Advertisement

7 Questions with Mavis Staples

From TIME - November 9, 2017

The soul singer and civil rights activist talks collaborating with Bob Dylan, memories of Martin Luther King, Jr., and a new album, If All I Was Was Black, out Nov. 17.

TIME: Youve made 15 studio albums. What inspired you to get back into the studio?

STAPLES: Were living in trying times right now. What Im seeing on the news really makes me feel like Im back in the 60s. These are songs that will inspire people to do better, to love one another, to come together.

One of the songs goes, Theres evil in the world, and theres evil in me, and you go on to say youre going to try harder. What do you mean by that?

We should try harder to love one another. I feel compassion, and I want you to feel the same compassion. We have a man in the White House who has started a resurgence of bigotry and hate. The way he talks and the way he portrays himselfwhat he says doesnt make sense, it doesnt make good sense. And its spreading. Its spreading.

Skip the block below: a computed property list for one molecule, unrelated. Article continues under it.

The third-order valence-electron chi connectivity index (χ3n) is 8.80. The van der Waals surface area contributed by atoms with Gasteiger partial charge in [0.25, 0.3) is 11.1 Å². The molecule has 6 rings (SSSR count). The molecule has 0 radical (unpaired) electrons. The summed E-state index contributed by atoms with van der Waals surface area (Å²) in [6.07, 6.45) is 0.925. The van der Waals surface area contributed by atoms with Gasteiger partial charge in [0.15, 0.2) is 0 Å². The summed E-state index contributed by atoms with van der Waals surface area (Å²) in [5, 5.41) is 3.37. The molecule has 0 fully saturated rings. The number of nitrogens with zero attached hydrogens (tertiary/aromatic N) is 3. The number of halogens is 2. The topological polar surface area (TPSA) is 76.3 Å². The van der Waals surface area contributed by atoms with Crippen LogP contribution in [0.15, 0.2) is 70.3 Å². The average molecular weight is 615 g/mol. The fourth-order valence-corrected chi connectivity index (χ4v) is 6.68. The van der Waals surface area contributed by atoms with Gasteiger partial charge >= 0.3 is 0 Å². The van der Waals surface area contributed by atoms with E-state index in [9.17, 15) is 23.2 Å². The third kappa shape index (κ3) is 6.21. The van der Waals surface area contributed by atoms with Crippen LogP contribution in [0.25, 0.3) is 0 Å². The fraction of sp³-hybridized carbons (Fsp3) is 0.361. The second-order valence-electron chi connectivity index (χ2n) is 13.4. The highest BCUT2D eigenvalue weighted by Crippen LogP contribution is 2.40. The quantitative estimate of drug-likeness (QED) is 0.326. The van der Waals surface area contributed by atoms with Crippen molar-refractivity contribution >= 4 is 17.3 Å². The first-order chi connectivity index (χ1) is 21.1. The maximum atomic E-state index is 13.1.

Another song, We Go High, references Michelle Obamas 2016 Democratic National Convention speech. Why did you include that line?

When she said that, I just jumped. Its something that we as black people do. When they call us names, when they talk about us, when we get knocked down, we dont stay down. We get back up.

You have this persistent optimism. Whats your secret to staying hopeful?

I just believe. Its not just for black people, what Im singing about. Its to bring us all together. Ive seen us have a black government; thats something I never thought I would see. As far as us coming together as one, Im gonna keep on praying. But I dont think Im going to see us coming together like that in my lifetime. When I saw that man marching in Charlottesville with torches, my mind was going, The next thing theyre going to do is torch a cross. Ive seen burning crosses. The only thing thats different is that the Charlottesville marchers didnt have white sheets over them. My heart gets heavy, but when I sing these songs, I get lifted.

Advertisement

Continue reading at TIME »